In the 70’s did the paleontologist Dr. Reif a research on shark scales and discovered that especially fast swimmers like the king of the sharks – the Shortfin mako shark – or the silky shark show a very individual scale-surface structure. Due to the perfect adaptation of their habitat are these sharks capable of reaching a maximum speed of up to 90 or 60 km/h. But as Dr. Reif found out their skin respectively scale is not plane and smooth but a fluted.
In collaboration with the fluid dynamics engineer Dr. Bechert was the shark scale structure rebuilt ,tested in the wind and water tunnel and later on in a baby oil filled water tunnel. The outcome of the research is the so called riblet effect. The riblet effect takes place as the riplet peaks come in contact with turbulences in current and fluid flows rearranging the flow. This process reduces the aerodynamic or aquatic resistance.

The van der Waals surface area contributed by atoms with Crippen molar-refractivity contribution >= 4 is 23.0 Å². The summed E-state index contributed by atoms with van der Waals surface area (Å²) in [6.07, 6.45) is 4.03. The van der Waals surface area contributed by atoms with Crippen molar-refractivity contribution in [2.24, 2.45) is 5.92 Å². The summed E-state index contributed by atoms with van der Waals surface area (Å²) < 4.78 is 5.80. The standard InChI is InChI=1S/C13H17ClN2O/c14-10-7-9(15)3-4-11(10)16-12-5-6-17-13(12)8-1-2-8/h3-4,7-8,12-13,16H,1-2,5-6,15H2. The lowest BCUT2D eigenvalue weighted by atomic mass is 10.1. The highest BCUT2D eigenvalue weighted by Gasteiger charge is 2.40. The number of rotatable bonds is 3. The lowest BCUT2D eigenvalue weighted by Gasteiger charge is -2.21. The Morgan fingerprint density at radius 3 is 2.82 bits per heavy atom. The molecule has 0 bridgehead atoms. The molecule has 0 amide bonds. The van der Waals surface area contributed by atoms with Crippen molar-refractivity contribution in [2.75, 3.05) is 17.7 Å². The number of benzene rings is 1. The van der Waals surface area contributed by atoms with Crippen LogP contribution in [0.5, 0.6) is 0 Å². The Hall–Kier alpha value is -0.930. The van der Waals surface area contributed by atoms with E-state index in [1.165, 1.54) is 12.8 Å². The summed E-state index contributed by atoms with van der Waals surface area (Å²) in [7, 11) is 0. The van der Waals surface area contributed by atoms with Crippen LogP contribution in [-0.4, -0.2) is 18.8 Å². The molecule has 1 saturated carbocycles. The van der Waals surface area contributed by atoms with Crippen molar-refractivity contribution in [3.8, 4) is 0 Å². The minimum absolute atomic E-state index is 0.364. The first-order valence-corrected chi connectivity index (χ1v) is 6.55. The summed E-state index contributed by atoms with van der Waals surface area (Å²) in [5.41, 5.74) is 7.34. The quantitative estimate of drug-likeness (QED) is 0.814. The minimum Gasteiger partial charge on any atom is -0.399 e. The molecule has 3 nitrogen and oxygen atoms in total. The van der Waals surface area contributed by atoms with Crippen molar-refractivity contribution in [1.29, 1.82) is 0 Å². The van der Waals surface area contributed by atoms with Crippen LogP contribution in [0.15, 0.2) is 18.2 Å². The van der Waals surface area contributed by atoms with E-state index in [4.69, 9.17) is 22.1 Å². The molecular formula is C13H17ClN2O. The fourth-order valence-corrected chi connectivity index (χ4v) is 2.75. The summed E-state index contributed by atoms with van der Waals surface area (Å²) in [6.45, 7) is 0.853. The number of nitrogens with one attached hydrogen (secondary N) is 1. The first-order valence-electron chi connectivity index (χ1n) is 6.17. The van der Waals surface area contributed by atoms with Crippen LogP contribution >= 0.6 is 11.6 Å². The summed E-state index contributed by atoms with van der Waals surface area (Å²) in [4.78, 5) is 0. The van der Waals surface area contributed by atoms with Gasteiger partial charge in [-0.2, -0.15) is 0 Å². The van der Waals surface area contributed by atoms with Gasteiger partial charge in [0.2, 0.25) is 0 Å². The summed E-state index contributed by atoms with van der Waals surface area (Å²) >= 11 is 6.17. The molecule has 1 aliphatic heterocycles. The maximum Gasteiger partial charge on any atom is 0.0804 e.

The discovery has been used by various industrial branches. The first to make use of it was the aircraft industry in the 90’s they produced a foil with a riblet surface. The foil reduced the drag coefficient value allowing a reduction of fuel consumption on long distance flights of two to three percent. But due to the high costs and the arduous installation was the implementation restrained to the airbus A380.
In 2000 has the riblet effect entered the Olympic stage. Australian and US American athletes were the first to compete in so called “Fast-skin” suits produced by the English company Speedo.
Other fields of use are ships protecting the hulk from fouling ( Antifouling ) or the inlayer of tubes and pumps.
Concluding did the shark provide us with a riblet effect that can be highly rewarding for technological innovations.